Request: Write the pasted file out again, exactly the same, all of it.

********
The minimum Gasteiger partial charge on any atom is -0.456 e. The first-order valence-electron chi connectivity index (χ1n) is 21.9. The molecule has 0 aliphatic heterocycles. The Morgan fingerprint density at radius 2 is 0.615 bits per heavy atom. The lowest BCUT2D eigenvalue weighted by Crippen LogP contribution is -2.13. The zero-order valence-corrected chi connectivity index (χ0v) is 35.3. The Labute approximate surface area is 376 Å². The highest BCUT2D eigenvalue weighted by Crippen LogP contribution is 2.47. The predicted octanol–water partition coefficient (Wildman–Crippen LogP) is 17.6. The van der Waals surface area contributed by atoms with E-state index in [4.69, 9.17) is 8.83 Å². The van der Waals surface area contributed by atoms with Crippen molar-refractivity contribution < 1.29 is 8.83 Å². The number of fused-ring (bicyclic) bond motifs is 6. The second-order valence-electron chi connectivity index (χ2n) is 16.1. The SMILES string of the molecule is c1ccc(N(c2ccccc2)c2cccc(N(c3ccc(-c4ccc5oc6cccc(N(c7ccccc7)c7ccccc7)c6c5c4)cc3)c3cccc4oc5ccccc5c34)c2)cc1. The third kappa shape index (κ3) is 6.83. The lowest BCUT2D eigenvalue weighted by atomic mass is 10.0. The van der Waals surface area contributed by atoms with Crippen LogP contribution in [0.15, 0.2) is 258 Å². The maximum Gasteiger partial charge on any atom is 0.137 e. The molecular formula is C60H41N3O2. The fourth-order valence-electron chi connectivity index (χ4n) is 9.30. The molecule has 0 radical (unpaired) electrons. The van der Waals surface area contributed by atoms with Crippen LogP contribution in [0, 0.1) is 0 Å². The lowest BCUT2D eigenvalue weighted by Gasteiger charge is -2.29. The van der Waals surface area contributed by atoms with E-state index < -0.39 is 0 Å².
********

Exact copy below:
The minimum Gasteiger partial charge on any atom is -0.456 e. The first-order valence-electron chi connectivity index (χ1n) is 21.9. The molecule has 0 aliphatic heterocycles. The Morgan fingerprint density at radius 2 is 0.615 bits per heavy atom. The lowest BCUT2D eigenvalue weighted by Crippen LogP contribution is -2.13. The zero-order valence-corrected chi connectivity index (χ0v) is 35.3. The Labute approximate surface area is 376 Å². The highest BCUT2D eigenvalue weighted by Crippen LogP contribution is 2.47. The predicted octanol–water partition coefficient (Wildman–Crippen LogP) is 17.6. The van der Waals surface area contributed by atoms with E-state index in [4.69, 9.17) is 8.83 Å². The van der Waals surface area contributed by atoms with Crippen molar-refractivity contribution < 1.29 is 8.83 Å². The number of fused-ring (bicyclic) bond motifs is 6. The second-order valence-electron chi connectivity index (χ2n) is 16.1. The SMILES string of the molecule is c1ccc(N(c2ccccc2)c2cccc(N(c3ccc(-c4ccc5oc6cccc(N(c7ccccc7)c7ccccc7)c6c5c4)cc3)c3cccc4oc5ccccc5c34)c2)cc1. The third kappa shape index (κ3) is 6.83. The lowest BCUT2D eigenvalue weighted by atomic mass is 10.0. The van der Waals surface area contributed by atoms with Crippen LogP contribution in [0.15, 0.2) is 258 Å². The maximum Gasteiger partial charge on any atom is 0.137 e. The molecular formula is C60H41N3O2. The fourth-order valence-electron chi connectivity index (χ4n) is 9.30. The molecule has 0 radical (unpaired) electrons. The van der Waals surface area contributed by atoms with Crippen LogP contribution in [0, 0.1) is 0 Å². The lowest BCUT2D eigenvalue weighted by Gasteiger charge is -2.29. The van der Waals surface area contributed by atoms with E-state index < -0.39 is 0 Å².